Shares of Microsoft Corp. experienced another nice bump after the company reported increases in both revenue and earnings per share.
Microsoft Corp. (Nasdaq: MSFT) said it earned $36.9 billion in revenue during its Q2 2020 report on $11.6 billion in net income. Its earnings per share was $1.51 — an increase over its $1.08 EPS a year ago.
It capitalized on strong reports from previous quarters.
Microsoft’s quarterly report beat analysts’ expectations — $35.7 million in revenue and earnings per share of $1.32.
As a result, Microsoft shares were up a little more than 2% in Thursday morning trading.
While the stock continues to rise, its fundamentals may tell a different story about where Microsoft is headed.
Microsoft Quarterly Report: Stock Is Overvalued
Shares of Microsoft have steadily grown in price over the last year along with its earnings.
But that steady growth doesn’t imply a huge breakout coming for the tech giant.
“MSFT is expected to grow steadily but earnings, in the best case, could be a little more than $8 a share in 2022. This stock might not be as attractive as others based on fundamentals,” Banyan Hill Publishing analyst Michael Carr said.
Those fundamentals suggest Microsoft is an overpriced company, ready for a price decline. Of course, MSFT is up nearly 65% over the past year so it is due for a correction.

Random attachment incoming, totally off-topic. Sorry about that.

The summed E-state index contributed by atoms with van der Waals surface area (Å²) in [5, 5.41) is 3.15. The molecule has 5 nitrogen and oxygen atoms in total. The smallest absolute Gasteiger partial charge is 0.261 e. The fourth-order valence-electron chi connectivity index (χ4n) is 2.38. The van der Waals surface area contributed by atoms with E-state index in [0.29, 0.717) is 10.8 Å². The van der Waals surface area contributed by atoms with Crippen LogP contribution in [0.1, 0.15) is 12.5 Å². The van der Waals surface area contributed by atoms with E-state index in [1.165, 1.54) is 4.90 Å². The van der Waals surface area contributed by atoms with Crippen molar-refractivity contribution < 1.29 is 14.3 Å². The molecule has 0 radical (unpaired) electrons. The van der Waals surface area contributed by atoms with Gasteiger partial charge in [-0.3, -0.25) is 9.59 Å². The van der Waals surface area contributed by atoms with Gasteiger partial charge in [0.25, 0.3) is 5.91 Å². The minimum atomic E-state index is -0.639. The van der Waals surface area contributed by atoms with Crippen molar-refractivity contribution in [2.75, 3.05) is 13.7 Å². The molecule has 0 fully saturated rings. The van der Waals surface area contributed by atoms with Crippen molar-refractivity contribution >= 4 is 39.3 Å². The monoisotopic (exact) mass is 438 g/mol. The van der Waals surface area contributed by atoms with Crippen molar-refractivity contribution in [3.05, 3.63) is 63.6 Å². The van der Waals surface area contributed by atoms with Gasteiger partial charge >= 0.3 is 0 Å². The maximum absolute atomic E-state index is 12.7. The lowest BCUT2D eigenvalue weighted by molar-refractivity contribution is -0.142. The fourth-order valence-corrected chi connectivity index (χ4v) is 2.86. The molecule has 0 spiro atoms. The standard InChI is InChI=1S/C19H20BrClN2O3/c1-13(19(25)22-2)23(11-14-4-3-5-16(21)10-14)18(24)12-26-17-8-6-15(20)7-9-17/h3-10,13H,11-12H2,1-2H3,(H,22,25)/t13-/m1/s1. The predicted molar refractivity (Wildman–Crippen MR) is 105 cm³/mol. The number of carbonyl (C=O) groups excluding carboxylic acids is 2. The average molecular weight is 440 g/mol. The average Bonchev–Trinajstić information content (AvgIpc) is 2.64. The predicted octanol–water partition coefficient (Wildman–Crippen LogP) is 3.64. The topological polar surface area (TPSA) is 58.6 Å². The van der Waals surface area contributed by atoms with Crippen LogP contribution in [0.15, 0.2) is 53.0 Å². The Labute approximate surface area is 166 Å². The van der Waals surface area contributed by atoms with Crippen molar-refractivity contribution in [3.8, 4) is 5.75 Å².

One key stat suggesting the company is overpriced is the price-to-earnings ratio. This calculates the price of the stock compared to the earnings the company reports. Microsoft’s P/E in the last 12 months was 30 while its P/E for the next 12 months is 30.7.
Both are extremely high, even for tech companies. The industry median is around 22.4.
Microsoft’s price-to-book — which takes the share price and divides it by the book value of the shares, assets minus liabilities — is 11.9. The industry average is about 3.38. This is a further fundamental value that indicates the company is considerably overvalued.
A third fundamental is price to sales. This ratio takes the market capitalization of a company and divides it by 12 months worth of sales. According to YCharts.com, the price-to-sales ratio for Microsoft has increased to 10.24. The industry average is 2.79.
“MSFT is a mature company with single-digit sales growth. Its sales are growing at an average rate less than the overall market,” Carr said. “This is the kind of stock that should have below-average valuation (a less than P/E ratio) for example. But the market is pricing it as if it was growing at an above-average rate.”
After Microsoft’s Quarterly Report, What’s Next?
Because of the high P/E, P/S and P/B Microsoft currently holds, it is more likely the market corrects it and the price starts to fall.
This isn’t sustainable and in the long run, the stock price will reflect the actual growth potential,” Carr said.
As you can see, anytime Microsoft’s price to earnings goes up, the market eventually makes a drastic correction, bringing the value more realistically in-line with the numbers.
As Microsoft’s price moves up and its earnings continue a slow climb, the share price will drop, reflecting a more honest valuation of the company.